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Caring About Cars and Cyclists

by Kristi Norgaard

In the early 2000s I was a young cyclist who used to ride up to Piermont and Nyack from Brooklyn for fun and exercise and also because it was such a beautiful and challenging ride. In 2003 my husband and I, remembering how nice it was up here, bought our house on Route 9w in Piermont.

On Tuesday, June 26, I attended a regularly scheduled town hall meeting in Orangetown, NY. I was not there to speak about tree removal or parking issues, I was there to support the family of Janet Martinez who was tragically killed on Sunday, June 10th while riding her bike south on Route 9w. She was struck from behind by a car that was also traveling South.

Sadly we live very close to where Ms. Martinez was killed. As a cyclist and a driver who has lived in Piermont for 9 years I can say that what I see everyday on Route 9w is terrifying.

As a driver I see cars traveling 10, 15, 20 miles over the speed limit; I am tailgated everyday, especially at rush hour; I have been passed, honked at, yelled at, drivers flash their lights at me, all, presumably because I am going too slow. The speed limit on the stretch of 9w between Piermont and South Nyack is 40 miles per hour.

As a cyclist I won’t ride on 9w —  it is just too dangerous. But I see other cyclists ride on that route all the time. It’s a short, narrow stretch through Upper Grandview between South Nyack which has little or no shoulder. Where there is a shoulder it is 1-2′ wide and covered in debris. I have seen cyclists ride 2 or 3 abreast, I have seen large, colorful pelotons riding up 9w making it nearly impossible to safely pass them in my car.

§ 1122-a. Overtaking a bicycle.

The operator of a vehicle overtaking, from behind, a bicycle proceeding on the same side of a roadway shall pass to the left of such bicycle at a safe distance until safely clear thereof.
* NB Effective November 1, 2010

§ 1146. Drivers to exercise due care.

  • A driver of a motor vehicle who causes physical injury as defined in article ten of the penal law to a pedestrian or bicyclist while failing to exercise due care in violation of subdivision (a) of this section, shall be guilty of a traffic infraction punishable by a fine of not more than five hundred dollars or by imprisonment for not more than fifteen days or by both such fine and imprisonment.
  • A driver of a motor vehicle who causes serious physical injury as defined in article ten of the penal law to a pedestrian or bicyclist while failing to exercise due care in violation of subdivision (a) of this section, shall be guilty of a traffic infraction punishable by a fine of not more than seven hundred fifty dollars or by imprisonment for not more than fifteen days.


I have heard the proposal to ban cyclists from riding on the section of Route 9w through Piermont, Grandview and South Nyack. This, however, is not a good solution. Riding up from the George Washington Bridge, up through Piermont and Nyack, to Bear Mountain is a long established and well loved bike route. Lance Armstrong has ridden this route, cyclists come up every day, every weekend, to enjoy the views, to enjoy our towns, and to experience a very intense and challenging bike ride.

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What we need to do is make our roads safer and also to inform cyclists and drivers what they will experience when they ride on our roads, and what they will find when they enter our towns. I understand the frustration of my fellow residents towards the cyclists: they clog the roads, they crowd our sidewalks, they can often be disrespectful to the people who live in our towns who just want to go to a local café, or to the shops, farmer’s markets and parks. I cringe when I see a fellow cyclist yelling at a pedestrian for getting in their way, or when I see cyclists blow through stop signs and stop lights causing perilous conditions in already tight and dangerous intersections. I cringe because as a cyclist I know that for the few bad apples there are hundreds of us who want to follow the rules and don’t want to cause trouble.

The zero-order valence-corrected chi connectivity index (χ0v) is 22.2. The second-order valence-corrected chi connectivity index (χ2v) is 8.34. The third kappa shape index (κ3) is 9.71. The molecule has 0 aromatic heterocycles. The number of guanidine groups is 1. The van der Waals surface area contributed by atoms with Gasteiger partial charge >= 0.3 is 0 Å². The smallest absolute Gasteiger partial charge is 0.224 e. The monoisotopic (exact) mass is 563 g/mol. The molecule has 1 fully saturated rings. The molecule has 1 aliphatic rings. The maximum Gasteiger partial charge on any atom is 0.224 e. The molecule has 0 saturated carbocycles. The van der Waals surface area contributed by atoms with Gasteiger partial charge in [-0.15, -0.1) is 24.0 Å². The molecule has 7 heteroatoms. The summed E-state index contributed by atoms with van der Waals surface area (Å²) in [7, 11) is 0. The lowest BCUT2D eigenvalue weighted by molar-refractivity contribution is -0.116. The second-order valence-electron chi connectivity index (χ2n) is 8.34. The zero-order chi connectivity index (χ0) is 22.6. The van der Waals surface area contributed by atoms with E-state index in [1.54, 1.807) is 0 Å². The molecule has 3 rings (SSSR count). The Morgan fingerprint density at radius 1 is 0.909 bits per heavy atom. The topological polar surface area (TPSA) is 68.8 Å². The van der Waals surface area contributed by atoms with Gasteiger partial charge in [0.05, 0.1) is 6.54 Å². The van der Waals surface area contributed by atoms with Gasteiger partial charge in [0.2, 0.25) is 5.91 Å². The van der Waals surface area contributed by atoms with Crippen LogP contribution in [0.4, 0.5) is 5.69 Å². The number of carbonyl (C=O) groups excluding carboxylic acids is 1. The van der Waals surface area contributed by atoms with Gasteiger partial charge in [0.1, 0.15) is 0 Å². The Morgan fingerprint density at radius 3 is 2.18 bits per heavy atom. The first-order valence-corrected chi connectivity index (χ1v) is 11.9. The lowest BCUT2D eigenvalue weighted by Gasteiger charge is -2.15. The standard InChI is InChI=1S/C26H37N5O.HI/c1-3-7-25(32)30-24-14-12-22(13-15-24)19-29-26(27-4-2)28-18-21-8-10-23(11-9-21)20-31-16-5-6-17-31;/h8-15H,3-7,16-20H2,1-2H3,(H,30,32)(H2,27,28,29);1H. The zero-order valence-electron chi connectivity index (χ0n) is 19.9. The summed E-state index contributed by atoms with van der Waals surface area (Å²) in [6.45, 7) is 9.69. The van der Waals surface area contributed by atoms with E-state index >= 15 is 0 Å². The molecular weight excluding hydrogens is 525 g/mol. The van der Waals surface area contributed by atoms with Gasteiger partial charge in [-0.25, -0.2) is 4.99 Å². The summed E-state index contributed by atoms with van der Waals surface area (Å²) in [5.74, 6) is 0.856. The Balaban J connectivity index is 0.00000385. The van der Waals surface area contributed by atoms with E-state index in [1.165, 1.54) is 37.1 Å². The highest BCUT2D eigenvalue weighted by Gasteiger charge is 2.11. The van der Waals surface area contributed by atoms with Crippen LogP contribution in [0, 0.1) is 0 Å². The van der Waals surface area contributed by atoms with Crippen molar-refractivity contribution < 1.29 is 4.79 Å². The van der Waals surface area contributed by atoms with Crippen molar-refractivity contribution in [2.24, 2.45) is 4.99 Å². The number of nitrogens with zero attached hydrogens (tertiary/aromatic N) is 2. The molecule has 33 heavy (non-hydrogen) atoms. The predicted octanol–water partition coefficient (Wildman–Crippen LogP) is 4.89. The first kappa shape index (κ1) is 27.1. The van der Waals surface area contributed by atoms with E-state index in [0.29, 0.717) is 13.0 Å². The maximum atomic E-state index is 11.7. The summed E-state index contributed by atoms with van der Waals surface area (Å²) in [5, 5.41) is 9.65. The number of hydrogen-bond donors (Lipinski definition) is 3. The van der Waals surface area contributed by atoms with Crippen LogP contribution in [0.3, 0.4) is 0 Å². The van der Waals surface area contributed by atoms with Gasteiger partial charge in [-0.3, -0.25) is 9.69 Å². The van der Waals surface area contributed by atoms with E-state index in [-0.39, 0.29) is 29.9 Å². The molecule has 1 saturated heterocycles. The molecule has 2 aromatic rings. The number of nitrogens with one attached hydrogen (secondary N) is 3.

I am frustrated by the behavior of both the drivers and the cyclists that go through our towns. Why do they act this way? Why is their behavior unchecked? The routes through our little towns are not patrolled enough by the police. There are not enough police officers out there forcing people to slow down, enforcing the rules of the road. Drivers speed and cyclists don’t ride single file because no one is stopping them. We need to make a concerted effort to educate the drivers and cyclists who come through our towns and to enforce the rules of the road that are already in place. A way we can do this is through larger signs on the roads: these signs should clearly state the speed limit for cars; we need many large signs that say riding in groups is against the law; we need signs that recommend cyclists detour from Route 9w and onto the safer, and slower, Piermont Avenue. We need police officers out there to enforce these rules. We need to ticket people who break our laws. Driving and riding through Piermont, Grandview and Nyack is a privilege and should be treated that way. If we don’t make a sustained and concerted enforce our rules, if we don’t inform the people who come through our towns that we are serious about safety, we will have more tragedies.

This is a problem that we live with every day. This is a problem that gets worse and worse every weekend. We need to stand up as a community and demand that changes be made to make our roads safer for everyone.

Kristi Norgaard is an avid cyclist who lives in Piermont, NY.

See also:

Nyack People & Places, a weekly series that features photos and profiles of citizens and scenes near Nyack, NY, is sponsored by Sun River Health.

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